Investigating Alternate Methods to Automate Irrigated and Natural Vegetation Classifications for Water Accounting

Project ID: 6676
Principal Investigator: Ronald Miller
Research Topic: Water Supply Forecasting
Funded Fiscal Years: 2005, 2006, 2007 and 2008
Keywords: None

Research Question

* Can new data sources and classification methods be developed that will allow faster, cheaper and more detailed vegetation monitoring for evapo-transpiration (ET) and consumptive use estimation?

Need and Benefit

D-8260 has worked with the regions over the years to support and produce irrigated and riparian vegetation classifications. These are needed most critically as input to water accounting formulations for consumptive use estimations and reporting. Dynamic updates of vegetation statistics are required as input to ET and water accounting models.

Vegetation classifications can typically be performed spatially by image interpretation or spectrally which uses the computer to identify unique areas in spectral space that represent the target vegetation types. Most classifications to date have used either color infrared (CIR) photography for detailed visual mapping or Landsat multi-spectral scanner satellite imagery for automated classification of large areas. D-8260 has worked with Lower Colorado (LC) and Upper Colorado (UC) regions to produce vegetation statistics for five-year Colorado River consumptive use reports to Congress. D-8260 has provided similar vegetation mapping for the Middle Rio Grande (MRG) to support water accounting. The Albuquerque Area Office has recently indicated that specialized vegetation inventory methods need to be developed for MRG to meet their special water accounting needs.

MRG requirements include crop and riparian species classifications in addition to irrigation status. The Rio Grande agriculture and riparian zones contain a wide variety of vegetation types that occur in relatively small areas. Quarterly statistics are needed from single date classifications for input into ET models. More frequent ET estimates are also needed to identify shorted fields and riparian depletions are needed to be estimated daily. The MRG processing requires a 30-day processing turn-around for each quarter when an approved method becomes operational. Conventional Landsat classifications are not considered sufficient in resolution and detailed vegetation mapping using aerial photography is too costly and time consuming.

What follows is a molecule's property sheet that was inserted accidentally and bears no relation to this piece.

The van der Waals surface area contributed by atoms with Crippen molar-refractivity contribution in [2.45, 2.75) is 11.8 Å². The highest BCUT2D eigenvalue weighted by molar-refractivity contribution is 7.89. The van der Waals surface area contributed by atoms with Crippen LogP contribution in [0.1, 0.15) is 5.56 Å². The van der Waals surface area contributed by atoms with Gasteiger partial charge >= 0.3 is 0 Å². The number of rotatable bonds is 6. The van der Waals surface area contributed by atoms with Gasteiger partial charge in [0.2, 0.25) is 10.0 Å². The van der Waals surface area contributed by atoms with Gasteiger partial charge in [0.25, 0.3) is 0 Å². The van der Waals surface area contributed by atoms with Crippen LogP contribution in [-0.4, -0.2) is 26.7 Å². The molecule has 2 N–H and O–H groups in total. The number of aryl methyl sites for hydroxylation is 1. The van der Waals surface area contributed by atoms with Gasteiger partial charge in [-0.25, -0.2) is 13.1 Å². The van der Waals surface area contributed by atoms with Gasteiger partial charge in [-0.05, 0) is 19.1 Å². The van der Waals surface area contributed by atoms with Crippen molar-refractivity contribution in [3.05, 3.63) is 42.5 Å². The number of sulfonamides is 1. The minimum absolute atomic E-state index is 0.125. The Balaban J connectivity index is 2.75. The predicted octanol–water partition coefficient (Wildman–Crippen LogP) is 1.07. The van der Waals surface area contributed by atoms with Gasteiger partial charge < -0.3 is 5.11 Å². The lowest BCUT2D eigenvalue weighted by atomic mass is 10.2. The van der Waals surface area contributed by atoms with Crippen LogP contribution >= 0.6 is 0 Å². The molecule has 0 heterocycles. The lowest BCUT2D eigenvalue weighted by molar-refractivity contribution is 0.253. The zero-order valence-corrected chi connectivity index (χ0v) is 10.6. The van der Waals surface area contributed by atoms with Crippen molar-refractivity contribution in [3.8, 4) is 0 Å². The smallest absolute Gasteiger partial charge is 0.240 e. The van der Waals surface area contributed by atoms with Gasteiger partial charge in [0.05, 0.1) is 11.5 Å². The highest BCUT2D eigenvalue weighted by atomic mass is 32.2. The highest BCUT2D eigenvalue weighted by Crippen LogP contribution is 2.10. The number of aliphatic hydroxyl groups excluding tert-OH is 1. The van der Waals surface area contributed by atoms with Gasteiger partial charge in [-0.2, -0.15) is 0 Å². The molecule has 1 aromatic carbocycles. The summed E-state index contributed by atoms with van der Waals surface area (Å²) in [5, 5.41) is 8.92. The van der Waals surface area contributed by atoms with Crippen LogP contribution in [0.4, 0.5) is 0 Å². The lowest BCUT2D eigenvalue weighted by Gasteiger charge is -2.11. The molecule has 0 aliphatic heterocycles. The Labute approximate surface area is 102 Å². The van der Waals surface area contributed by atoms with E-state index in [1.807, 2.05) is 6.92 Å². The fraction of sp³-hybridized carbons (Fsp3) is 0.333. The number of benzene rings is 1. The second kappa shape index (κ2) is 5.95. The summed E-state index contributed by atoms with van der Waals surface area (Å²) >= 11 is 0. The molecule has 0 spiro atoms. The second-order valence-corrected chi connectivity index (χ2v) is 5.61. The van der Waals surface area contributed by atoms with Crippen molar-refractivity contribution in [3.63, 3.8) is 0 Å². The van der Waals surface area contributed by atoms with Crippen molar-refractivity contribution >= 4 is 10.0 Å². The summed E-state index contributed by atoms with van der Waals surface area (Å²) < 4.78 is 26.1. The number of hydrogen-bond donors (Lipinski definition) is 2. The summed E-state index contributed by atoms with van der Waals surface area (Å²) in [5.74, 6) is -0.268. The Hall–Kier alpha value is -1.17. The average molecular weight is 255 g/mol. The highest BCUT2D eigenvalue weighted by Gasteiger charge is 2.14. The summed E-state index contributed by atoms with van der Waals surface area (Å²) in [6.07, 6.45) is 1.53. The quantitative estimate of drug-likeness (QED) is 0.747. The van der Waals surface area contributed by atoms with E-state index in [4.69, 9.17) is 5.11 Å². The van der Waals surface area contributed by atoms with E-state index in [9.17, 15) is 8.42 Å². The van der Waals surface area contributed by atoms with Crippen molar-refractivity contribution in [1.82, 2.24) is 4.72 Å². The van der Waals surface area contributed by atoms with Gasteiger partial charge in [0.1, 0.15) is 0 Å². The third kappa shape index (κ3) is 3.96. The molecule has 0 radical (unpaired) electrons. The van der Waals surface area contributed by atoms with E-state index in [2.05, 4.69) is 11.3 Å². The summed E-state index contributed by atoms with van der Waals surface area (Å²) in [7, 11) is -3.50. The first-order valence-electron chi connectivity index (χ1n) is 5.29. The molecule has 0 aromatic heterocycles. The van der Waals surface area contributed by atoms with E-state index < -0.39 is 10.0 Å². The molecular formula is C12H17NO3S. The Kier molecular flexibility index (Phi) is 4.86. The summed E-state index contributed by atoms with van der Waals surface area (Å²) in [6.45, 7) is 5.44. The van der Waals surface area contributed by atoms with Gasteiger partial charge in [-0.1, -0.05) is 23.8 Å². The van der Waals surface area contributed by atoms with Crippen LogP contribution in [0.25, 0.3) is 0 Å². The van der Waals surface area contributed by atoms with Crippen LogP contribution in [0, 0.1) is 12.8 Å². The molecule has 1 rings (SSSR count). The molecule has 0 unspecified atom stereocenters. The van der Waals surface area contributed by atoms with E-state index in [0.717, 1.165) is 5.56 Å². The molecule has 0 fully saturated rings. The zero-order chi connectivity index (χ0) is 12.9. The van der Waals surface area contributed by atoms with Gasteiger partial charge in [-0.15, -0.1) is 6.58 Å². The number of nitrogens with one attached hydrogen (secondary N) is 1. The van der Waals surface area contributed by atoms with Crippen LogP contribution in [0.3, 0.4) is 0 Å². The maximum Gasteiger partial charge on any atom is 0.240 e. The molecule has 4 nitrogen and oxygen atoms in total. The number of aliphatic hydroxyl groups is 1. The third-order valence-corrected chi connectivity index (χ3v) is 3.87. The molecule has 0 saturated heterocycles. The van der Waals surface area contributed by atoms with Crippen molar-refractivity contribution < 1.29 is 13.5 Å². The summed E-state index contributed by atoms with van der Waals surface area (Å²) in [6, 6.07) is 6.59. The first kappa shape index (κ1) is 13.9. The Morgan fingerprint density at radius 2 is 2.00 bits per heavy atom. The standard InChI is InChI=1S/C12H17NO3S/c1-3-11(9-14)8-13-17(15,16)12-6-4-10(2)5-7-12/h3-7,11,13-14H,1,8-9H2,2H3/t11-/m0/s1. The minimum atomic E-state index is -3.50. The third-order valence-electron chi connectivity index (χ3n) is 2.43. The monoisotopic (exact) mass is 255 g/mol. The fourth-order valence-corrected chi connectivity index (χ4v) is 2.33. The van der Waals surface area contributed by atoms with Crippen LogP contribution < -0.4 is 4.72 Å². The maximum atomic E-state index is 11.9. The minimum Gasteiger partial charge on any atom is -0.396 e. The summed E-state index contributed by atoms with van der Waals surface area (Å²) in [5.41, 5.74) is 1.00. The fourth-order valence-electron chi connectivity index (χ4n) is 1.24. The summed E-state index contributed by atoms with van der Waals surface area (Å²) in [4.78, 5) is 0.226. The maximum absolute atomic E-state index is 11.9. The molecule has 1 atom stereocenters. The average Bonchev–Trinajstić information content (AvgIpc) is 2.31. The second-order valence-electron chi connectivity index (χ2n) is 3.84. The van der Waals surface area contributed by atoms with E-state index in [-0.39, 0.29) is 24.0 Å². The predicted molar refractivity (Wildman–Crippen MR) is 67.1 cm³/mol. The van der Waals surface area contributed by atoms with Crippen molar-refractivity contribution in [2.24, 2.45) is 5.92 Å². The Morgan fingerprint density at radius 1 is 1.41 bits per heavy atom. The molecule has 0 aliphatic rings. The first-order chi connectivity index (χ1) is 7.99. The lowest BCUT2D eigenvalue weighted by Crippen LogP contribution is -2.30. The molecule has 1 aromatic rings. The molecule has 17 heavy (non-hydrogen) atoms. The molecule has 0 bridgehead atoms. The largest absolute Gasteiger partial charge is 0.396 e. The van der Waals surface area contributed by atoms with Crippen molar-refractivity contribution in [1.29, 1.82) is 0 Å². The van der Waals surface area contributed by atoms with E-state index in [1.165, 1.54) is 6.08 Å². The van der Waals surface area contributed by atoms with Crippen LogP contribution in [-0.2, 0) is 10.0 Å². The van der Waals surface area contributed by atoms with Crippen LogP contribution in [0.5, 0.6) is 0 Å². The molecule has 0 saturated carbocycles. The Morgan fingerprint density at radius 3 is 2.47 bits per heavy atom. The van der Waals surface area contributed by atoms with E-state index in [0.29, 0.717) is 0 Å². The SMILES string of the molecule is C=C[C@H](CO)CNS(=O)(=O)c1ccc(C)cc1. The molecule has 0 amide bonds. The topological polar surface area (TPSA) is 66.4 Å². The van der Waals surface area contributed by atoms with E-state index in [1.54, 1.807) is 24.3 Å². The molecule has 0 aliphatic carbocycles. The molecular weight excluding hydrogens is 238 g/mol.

The UC Region/Albuquerque Area Office have requested that two levels of research be proposed. This proposal addresses development of an operational plan within the next two years. This plan may not sufficiently address all MRG needs, especially the ET, riparian depletion statistics, and high automation level requirements. A separate scoping request will be submitted to evaluate new technologies that could meet these goals. They are willing to provide supplemental funding ($25, 000 /year for 2 years) if Science and Technology (S&T) funds can be allocated to develop an optimum process for MRG water accounting. The annual costs for the new methods must fit within the operational budget allowed for the MRG. (approximately $50, 000 per year). If vegetation inventories can be developed and optimized for MRG, better consumptive use estimates and water accounting can be produced for UC and Reclamation as a whole. Findings and techniques may also be able to be applied to other Reclamation districts containing similar vegetation patterns.

Contributing Partners

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Research Products

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Last Updated: 6/22/20